Dr. Anna Tavis, Department Chair, Human Capital Management, New York University, Global Educator, Research, Author, & Coach

Dr. Anna Tavis is Clinical Professor and Chair of the Human Capital Management Department at NYU’s School of Professional Studies. As Department Chair, she leads three MS degree programs in the Human Capital Management Portfolio: Human Capital Management; Human Capital Analytics and Technology and Executive Coaching and Organizational Consulting. Additionally, Dr. Tavis manages five HCM certificate programs. She is the co-author of Humans at Work. The art and practice of creating the hybrid workplace. (Kogan Page, 2022). Her upcoming book, The Digital Coaching Revolution (Kogan Page, 2024) is scheduled for launch in the spring 2024.

Recently, in an exclusive interview with Higher Education Digest, Dr. Tavis shared her professional journey, current roles and responsibilities at NYU, the impact of generative AI models including ChatGPT on the workforce, pearls of wisdom, and much more. The following excerpts are taken from the interview.


Dr. Tavis, please tell us about your professional background and areas of interest.

Throughout my professional career, I’ve been deeply engaged in examining the interactions and dynamics of individuals and teams within organizational settings. My primary interest has always been in understanding how individuals operate within work environments, taking into account the myriad factors that shape their behavior, interactions, and overall well-being. The rapid evolution of technology and its transformative effect on the workplace has been a significant area of focus for me.  At every juncture of my career, I have aimed to design processes that bridge the divide between individuals and the organizations they are a part of.

Brief us about your roles and responsibilities as Department Chair, Human Capital Management at New York University.

In my role as the Department Chair, Human Capital Management at New York University, I oversee a diverse portfolio of responsibilities. This spans from leading departmental strategies that stay ahead of the ever-evolving field of Human Resources Management to adapting real-world needs into our academic programs. I am privileged to lead a team of world class faculty who not only teach cutting edge curricula, but also mentor and guide our students. Most of our graduates make a significant impact in the world of work. Equally vital to my role is remaining at the forefront of workplace innovation. This involves research, industry conferences, and sharing insights on the future of work. Throughout all these commitments, we remain committed to diversity, inclusion and the highest ethical standards of our profession.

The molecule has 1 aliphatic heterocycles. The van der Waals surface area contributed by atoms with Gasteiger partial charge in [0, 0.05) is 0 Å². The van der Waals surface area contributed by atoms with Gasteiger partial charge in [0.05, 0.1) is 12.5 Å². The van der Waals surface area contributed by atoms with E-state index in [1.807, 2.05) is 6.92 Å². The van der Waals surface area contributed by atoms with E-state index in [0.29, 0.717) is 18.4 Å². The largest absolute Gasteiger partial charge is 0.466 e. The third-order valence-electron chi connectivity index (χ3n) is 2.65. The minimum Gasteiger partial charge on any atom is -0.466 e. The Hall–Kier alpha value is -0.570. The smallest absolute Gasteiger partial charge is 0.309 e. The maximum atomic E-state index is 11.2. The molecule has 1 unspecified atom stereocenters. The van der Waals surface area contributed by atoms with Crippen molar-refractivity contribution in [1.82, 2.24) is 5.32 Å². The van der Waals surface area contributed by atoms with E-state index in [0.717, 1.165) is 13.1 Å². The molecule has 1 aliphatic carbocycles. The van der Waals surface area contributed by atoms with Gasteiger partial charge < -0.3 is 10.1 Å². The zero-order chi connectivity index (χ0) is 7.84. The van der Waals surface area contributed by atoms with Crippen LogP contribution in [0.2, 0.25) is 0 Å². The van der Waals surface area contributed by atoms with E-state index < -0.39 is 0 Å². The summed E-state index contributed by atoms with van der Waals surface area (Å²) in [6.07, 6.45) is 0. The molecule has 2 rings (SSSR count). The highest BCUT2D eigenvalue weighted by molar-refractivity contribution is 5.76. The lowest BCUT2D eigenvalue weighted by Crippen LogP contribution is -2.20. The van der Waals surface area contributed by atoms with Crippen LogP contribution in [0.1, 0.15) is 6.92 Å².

How do you try to bring in a practical approach towards the subjects and make them industry-oriented?

At the heart of NYU’s HCM program lies our distinctive people and culture. Both our students and faculty are deeply invested in applied and experiential learning.  This commitment to practical engagement isn’t just an attribute — it is our signature strength, setting us apart from other academic institutions. The current dynamic of the workplace and its inherent challenges is the starting point for us and our collaboration with industry is not an afterthought – it is integral to everything we do.  The examples include

  • Internship and field visits allowing students to gain first hand experiences in real HR settings
  • Capstone projects requiring students to work on corporate partners’ projects and apply their knowledge to real life projects.
  • Guest speakers. NYU doors are open to industry leaders, HR practitioners and alumni.
  • Staying current with technology. We equip our students not only with the theoretical knowledge of the latest technology trends but also with the latest tools as they are being introduced in the workplace.
  • Focus on “Human Skills.” In our curriculum, we emphasize communication, negotiation, and other “soft” skills, as they are vital for success in organizations, especially for HR leaders.

We transform our classrooms into hubs of innovation, not mere venues for transmitting established knowledge. We emphasize critical thinking, evaluating opportunities and challenges, and cultivating problem-solving skills. This approach provides our students with a solid foundation, preparing them to succeed even in the most demanding work scenarios.

You co-authored the book, “Humans at Work: The Art and Practice of Creating the Hybrid Workplace”. Can you please share the major takeaways from this book?